Andy McKay

Sep 09, 2018

My fourth Gran Fondo

Yesterday was my fourth Gran Frondo, the last was in 2017.

The Fondo for me has become the signature event of the year. It’s at the end of the season, as the days get shorter and the evenings draw closer and the rain starts to arrive. The ride provides a nice gauge for how well the training has gone and your level of fitness over the year. Also, since it’s the same ride every year you can compare yourself historically to the ride.

Last year I dropped 17 minutes off my time and that made me really happy. I finished last years post by saying “I’m going to get below 4hr 30min next year”. So that was my goal.

Equipment wise I got a new bike and upgraded to a Cervélo S3. It’s lighter, more aero, bigger gears and faster. I love my S3. I also got a new computer and upgraded to a Wahoo to get a cadence, heart rate and speed monitor.

My riding patterns changed too, partly due to a change in jobs from Mozilla to GitHub. That meant I had no office to go to and no daily commute.

2017 (up to Fondo) 2018 (up to Fondo)
Time 243h 232h 16m
Distance 5,050km 5,279.3km
Rides 198 136

So in 2018, I spent less time on the bike, but went father and did longer average rides. There was less time grinding out a commute to and from the office, which whilst good exercise, might not have been good training.

I did Mount Seymour 7 times (only made it 3 times last year). I managed quite a few 100km plus rides: including the 160km Tour De Victoria race, the challenge route of the Ride to Conquer Cancer, 150km up the Sunshine Coast to Savary Island - and 173km back, 132km up to Whistler and then back.

The theory was that those long rides would help, if I can do a race lasting 160km, perhaps a 122km race won’t seem so bad. Also this year I moved up a group at Steed and rode regularly with the group 3 riders, instead of the group 4. That meant longer rides with less stopping.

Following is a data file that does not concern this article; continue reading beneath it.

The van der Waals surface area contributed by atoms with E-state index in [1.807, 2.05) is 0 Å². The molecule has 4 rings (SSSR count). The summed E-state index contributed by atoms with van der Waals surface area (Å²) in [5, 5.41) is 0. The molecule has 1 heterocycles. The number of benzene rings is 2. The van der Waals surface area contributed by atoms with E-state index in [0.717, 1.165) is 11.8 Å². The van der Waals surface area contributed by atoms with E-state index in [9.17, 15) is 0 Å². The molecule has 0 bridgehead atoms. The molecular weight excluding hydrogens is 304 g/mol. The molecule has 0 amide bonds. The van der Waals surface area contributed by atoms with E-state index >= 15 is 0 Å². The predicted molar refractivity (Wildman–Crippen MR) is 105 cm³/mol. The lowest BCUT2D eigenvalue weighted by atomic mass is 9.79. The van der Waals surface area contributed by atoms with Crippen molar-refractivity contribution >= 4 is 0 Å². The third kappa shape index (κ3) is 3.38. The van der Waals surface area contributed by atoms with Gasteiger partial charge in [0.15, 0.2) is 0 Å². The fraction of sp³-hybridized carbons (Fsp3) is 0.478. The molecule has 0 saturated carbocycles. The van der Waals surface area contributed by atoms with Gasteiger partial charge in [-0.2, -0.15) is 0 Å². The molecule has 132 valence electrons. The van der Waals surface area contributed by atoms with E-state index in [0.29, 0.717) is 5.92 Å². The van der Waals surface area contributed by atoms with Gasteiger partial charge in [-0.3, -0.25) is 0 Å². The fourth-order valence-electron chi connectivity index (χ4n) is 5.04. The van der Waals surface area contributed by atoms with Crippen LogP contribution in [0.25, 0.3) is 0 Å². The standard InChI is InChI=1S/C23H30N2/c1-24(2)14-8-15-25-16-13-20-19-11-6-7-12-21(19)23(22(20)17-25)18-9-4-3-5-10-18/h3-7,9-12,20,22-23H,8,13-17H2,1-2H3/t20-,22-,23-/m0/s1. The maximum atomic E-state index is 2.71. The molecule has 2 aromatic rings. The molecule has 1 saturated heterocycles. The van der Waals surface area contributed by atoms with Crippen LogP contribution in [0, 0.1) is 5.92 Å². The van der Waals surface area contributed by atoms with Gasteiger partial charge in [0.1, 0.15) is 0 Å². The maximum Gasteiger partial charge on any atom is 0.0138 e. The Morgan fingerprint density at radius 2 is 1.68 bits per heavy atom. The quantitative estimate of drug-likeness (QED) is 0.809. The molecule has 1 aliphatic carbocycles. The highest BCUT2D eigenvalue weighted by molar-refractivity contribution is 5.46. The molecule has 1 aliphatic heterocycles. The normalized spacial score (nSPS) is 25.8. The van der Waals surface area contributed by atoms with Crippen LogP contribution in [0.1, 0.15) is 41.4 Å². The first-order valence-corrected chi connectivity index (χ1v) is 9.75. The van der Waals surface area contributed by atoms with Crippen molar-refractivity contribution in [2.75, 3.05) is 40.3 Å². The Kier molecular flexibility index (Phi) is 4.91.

Over the winter, I took up running and did my first 10km run and that helped me keep my weight under control and hopefully keep some level of cardio ability over the winter so I didn’t have to start all over again.

So yesterday came and I spent a few days before hand excited and not sleeping too well. I realised that I was looking forward to and excited by this ride. Given that my weight loss hadn’t been as much as I wanted and some recent times, I wasn’t expecting to hit my goal of under 4h 30m. I fully expected to be similar to last year, around 4h 45m.

This year I worked my way into the 4.5 hour area instead of starting further back. Turns out this made a difference as I was able to get into a group of people going similar paces and that really helped. It set a good pace and let me do some good drafting.

Weather was mixed on the first half, some rain - there was a big downpour at Porteau Cove and rain Squamish. But I made good time on the first half. This year instead of focusing on hitting time at check points I focused on two statistics, my heart rate and my average time. Last year 4h 45m meant a speed of 25km/hr. Knowing that the hills are in the second half of the course, I tried to get my average speed high but keep my heart rate low so I had something in the tank.

There’s one of the few long flats around Squamish and I got in behind someone pulling along at 38km/hr. That got my average up to 30km/hr and kept my heart rate under control.

Weather improved after Squamish and was dry from then on. My challenge was to take the hills and keep my average up and it started dropping. But I was determined to keep it up above 25 km/hr. Around Daisy Lake, I got a good draft for a while at 35km/hr pace. But had to keep on racing hard to keep that speed up. You can see the effect this had on my heart rate as it starts to climb.

The result? I ended up crossing at 4h 19m. That’s 25 minutes faster than a younger version of me. I was shocked, surprised and so happy and incoherent as I crossed the finish line.

Can’t believe I did it.

I’ve got not idea what goal to set for next year, yes I’ve signed up again.